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Let's say you have an entity, say, "Person" in your system and you want to process events that modify various Person entities. It is important that:

  • Events for the same Person are processed in FIFO order
  • Multiple Person event streams be processed in parallel by different threads/processes

We have an implementation that solves this using a shared database and locks. Threads compete to acquire the lock for a Person and then process events in order after acquiring the lock. We'd like to move to a message queue to avoid polling and locking, which we feel would reduce load on the DB and simplify the implementation of the consumer code.

I've done some research into ActiveMQ, RabbitMQ, and HornetQ but I don't see an obvious way to implement this.

ActiveMQ supports consumer subscription wildcards, but I don't see a way to limit the concurrency on each queue to 1. If I could do that, then the solution would be straightforward:

  • Somehow tell broker to allow a concurrency of 1 for all queues starting with: /queue/person.
  • Publisher writes event to queue using Person ID in the queue name. e.g.: /queue/person.20
  • Consumers subscribe to the queue using wildcards: /queue/person.>
  • Each consumer would receive messages for different person queues. If all person queues were in use, some consumers may sit idle, which is ok
  • After processing a message, the consumer sends an ACK, which tells the broker it's done with the message, and allows another message for that Person queue to be sent to another consumer (possibly the same one)

ActiveMQ came close: You can do wildcard subscriptions and enable "exclusive consumer", but that combination results in a single consumer receiving all messages sent to all matching queues, reducing your concurrency to 1 across all Persons. I feel like I'm missing something obvious.


  • Is there way to implement the above approach with any major message queue implementation? We are fairly open to options. The only requirement is that it run on Linux.
  • Is there a different way to solve the general problem that I'm not considering?


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3 Answers 3

One general way to solve this problem (if I got your problem right) is to introduce some unique property for Person (say, database-level id of Person) and use hash of that property as index of FIFO queue to put that Person in.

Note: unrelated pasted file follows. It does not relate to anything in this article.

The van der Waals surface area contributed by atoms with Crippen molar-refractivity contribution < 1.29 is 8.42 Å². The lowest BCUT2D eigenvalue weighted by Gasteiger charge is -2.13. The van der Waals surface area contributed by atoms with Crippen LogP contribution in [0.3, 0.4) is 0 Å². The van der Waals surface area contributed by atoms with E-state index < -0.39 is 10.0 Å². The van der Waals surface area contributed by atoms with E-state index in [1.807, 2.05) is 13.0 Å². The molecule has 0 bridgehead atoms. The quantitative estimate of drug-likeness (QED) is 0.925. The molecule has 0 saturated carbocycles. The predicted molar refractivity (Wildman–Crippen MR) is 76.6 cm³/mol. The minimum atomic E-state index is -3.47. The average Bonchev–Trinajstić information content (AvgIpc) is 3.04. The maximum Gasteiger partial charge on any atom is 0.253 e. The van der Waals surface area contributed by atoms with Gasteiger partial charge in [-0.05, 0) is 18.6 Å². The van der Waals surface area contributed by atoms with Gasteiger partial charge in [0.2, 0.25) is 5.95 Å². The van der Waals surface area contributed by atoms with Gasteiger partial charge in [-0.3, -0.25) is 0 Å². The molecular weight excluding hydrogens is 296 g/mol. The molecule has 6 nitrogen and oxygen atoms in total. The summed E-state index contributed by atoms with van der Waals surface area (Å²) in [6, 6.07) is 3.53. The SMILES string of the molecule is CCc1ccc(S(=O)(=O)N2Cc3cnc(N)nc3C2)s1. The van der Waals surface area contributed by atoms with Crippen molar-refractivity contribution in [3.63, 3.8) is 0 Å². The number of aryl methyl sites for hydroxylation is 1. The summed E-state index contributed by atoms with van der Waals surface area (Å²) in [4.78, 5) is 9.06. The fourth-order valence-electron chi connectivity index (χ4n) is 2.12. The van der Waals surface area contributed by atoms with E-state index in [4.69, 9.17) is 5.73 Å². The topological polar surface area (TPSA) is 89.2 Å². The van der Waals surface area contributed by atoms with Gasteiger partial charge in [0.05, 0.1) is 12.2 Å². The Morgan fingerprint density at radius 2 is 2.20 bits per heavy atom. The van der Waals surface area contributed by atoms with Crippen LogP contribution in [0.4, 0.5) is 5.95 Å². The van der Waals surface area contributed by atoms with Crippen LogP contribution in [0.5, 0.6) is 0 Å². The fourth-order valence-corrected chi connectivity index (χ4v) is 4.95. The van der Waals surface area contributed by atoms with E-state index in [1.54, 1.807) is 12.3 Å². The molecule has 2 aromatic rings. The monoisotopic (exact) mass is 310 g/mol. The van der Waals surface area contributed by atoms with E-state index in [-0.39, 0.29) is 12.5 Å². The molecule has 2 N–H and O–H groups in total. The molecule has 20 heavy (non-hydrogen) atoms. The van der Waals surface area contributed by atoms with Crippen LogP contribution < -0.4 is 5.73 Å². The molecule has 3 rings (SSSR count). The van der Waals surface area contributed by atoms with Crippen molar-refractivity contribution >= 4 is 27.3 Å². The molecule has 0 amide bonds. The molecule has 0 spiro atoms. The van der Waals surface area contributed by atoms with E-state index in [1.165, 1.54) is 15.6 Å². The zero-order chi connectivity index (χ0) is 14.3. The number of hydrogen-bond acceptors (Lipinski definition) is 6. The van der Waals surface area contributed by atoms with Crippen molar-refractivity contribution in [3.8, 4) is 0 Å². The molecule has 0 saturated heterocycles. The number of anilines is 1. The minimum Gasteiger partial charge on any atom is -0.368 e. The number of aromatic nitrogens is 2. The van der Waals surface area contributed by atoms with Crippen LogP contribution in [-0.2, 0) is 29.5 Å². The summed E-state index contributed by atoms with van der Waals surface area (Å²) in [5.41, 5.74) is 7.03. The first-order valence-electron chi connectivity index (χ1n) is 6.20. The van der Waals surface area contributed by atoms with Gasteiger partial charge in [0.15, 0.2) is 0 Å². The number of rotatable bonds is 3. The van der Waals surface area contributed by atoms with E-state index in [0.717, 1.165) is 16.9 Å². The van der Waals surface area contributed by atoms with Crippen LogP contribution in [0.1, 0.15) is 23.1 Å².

Since hash of that property can be unwieldy big (you can't afford 2^32 queues/threads), use only N the least significant bits of that hash. Each FIFO queue should have dedicated worker that will work upon it -- voila, your requirements are satisfied!

This approach have one drawback -- your Persons must have well-distributed ids to make all queues work with more-or-less equal load. If you can't guarantee that, consider using round-robin set of queues and track which Persons are being processed now to ensure sequential processing for same person.

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In your solution do the consumers still do a wildcard subscription? If so, how do I ensure each queue only has one active consumer? Or are you saying I hash the queue name down so that N == # of active consumers? –  James Cooper Apr 15 '11 at 20:01
@James sorry to confuse you, I talked about general solution, without JMS in mind. That is, just threads and JDK collections. So, in my solution one have to manually setup mapping between queue and consumer -- it's usually very easily done. –  Victor Sorokin Apr 15 '11 at 20:05
Ah, I understand. Thank you. –  James Cooper Apr 15 '11 at 21:05
up vote 1 down vote accepted

It looks like JMSXGroupID is what I'm looking for. From the ActiveMQ docs:


Their example use case with stock prices is exactly what I'm after. My only concern is what happens if the single consumer dies. Hopefully the broker will detect that and pick another consumer to associate with that group id.

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Looks like this totally works. Here's a python example I've successfully tested against ActiveMQ and HornetQ for this type of problem if anyone's interested: gist.github.com/923228 –  James Cooper Apr 16 '11 at 16:06

If you already have a system that allows shared locks, why not have a lock for every queue, which consumers must acquire before they read from the queue?

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With a non-polling queue protocol (AMQP, STOMP) the broker will already deliver the message to the consumer based on the subscription rules. The consumer could consult the lock table and wait until it's available, but that introduces complexity and reduces parallelism since the consumer could be working on a message for another entity instead of waiting for the lock. –  James Cooper Apr 15 '11 at 19:33
Yes, but the consumer doesn't need to wait on the lock - it can pass on to the next queue. Presumably your queuing protocol would also allow consumers to decline to read the message from the queue, and they could test the lock then. –  Marcin Apr 15 '11 at 22:52

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